Romantic and cinematic, the prints and collages in the retrospective “Impressions and Improvisations: The Prints of Romare Bearden,” (on display at the Taft Museum of Art through April 29, 2012) have a home-brewed flair matched with an aesthete’s precision. In each piece, Bearden seems to devote all his time and attention to grasping at the tenderness beneath the wear and tear of being alive.
The iconography is simple yet sophisticated and flashy enough to catch memories as they slide into mythology. Trains, jazz musicians, Jesus Christ, streetscapes, and bucolic outdoor scenes abound, but Bearden uses each trope and vignette as the beginning point of an overall obsession, as if he is trying to recreate moments that are about to outlive what they mean and blur into burnished emblematic dreams. The “12 Trains” suite (a series of hand-colored photo/collages) creates its own surrealism while solidly maintaining its status in the real world. Handsome and almost scary in its frankness, a 1974 installment of the suite, titled “Through Freight” is constructed atop a rugged wood background and depicts a fevered, moon-lit midnight supper scene that reads like a reinvention of Les Demoiselles d’Avignon, with boys posing and suffering in silence instead of girls. “12 Trains” repeats that same supper image in a variety of styles and techniques, blending Pop-Art irony with Folk-Art sincerity, nervy jazzy cacophony with R&B velvet.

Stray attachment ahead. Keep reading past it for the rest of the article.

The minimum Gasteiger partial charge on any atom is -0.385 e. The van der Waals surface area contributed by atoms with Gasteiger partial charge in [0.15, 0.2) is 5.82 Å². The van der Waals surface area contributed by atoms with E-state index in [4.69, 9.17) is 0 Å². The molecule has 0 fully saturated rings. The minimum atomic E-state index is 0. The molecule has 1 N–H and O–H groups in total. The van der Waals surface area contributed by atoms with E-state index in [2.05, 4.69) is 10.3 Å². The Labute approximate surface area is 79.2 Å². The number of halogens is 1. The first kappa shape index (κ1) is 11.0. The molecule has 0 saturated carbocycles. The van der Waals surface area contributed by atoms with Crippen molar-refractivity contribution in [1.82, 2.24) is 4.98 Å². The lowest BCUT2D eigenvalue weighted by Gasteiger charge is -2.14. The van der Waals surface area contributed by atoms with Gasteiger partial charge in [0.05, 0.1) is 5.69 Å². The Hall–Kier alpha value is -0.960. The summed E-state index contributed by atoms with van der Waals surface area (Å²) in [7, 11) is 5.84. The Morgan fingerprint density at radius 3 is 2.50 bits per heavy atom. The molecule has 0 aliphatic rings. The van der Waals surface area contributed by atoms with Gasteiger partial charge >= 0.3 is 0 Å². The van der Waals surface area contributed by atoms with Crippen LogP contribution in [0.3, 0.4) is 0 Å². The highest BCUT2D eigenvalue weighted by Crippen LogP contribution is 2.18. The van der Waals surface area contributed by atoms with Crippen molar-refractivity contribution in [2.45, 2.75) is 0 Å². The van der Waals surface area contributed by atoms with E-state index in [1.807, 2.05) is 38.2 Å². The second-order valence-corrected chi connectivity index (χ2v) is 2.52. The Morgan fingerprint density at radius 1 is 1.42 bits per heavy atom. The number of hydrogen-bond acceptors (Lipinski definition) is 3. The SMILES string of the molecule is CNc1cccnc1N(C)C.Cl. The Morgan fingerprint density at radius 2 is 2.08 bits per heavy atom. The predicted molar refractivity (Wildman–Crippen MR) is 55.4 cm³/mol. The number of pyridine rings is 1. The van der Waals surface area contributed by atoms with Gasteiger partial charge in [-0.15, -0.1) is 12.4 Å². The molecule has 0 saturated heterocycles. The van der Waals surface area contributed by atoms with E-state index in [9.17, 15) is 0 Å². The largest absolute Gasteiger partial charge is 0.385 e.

The subject matter benefits from the eclectic style. Gruff yet clipped, each piece has a Matisse-colored delicacy matched with a Picasso-flavored punch as if Bearden is re-appropriating imagery and styles the great Modernist Masters were allowed to borrow for just a little while. 1972’s “Untitled (Street Scene)” has a muscularity and verve that out-Basquiats Basquiat, but the color and texture transform the lithograph into an urban psalm, Marvin Gaye daydreaming as he walks to the barbershop.
In fact, walking through the exhibit (which showcases more than 75 works), “Mercy Mercy Me” might just be the only reference point you need. Bluesy, smooth, and elegant, yet informed by hurt and wisdom, Bearden’s work is palliative. Elegance and rawness unite. Bearden, awarded the National Medal of Arts in 1987, was also a social-worker and writer. Born in 1911 in Charlotte, North Carolina, he passed away in New York City in 1988. His life seems to have been spent trying to merge style and substance into a body of work that never loses touch with its essential urges and inspirations. This is art made out of political necessity and yet completely pleasurable to be around.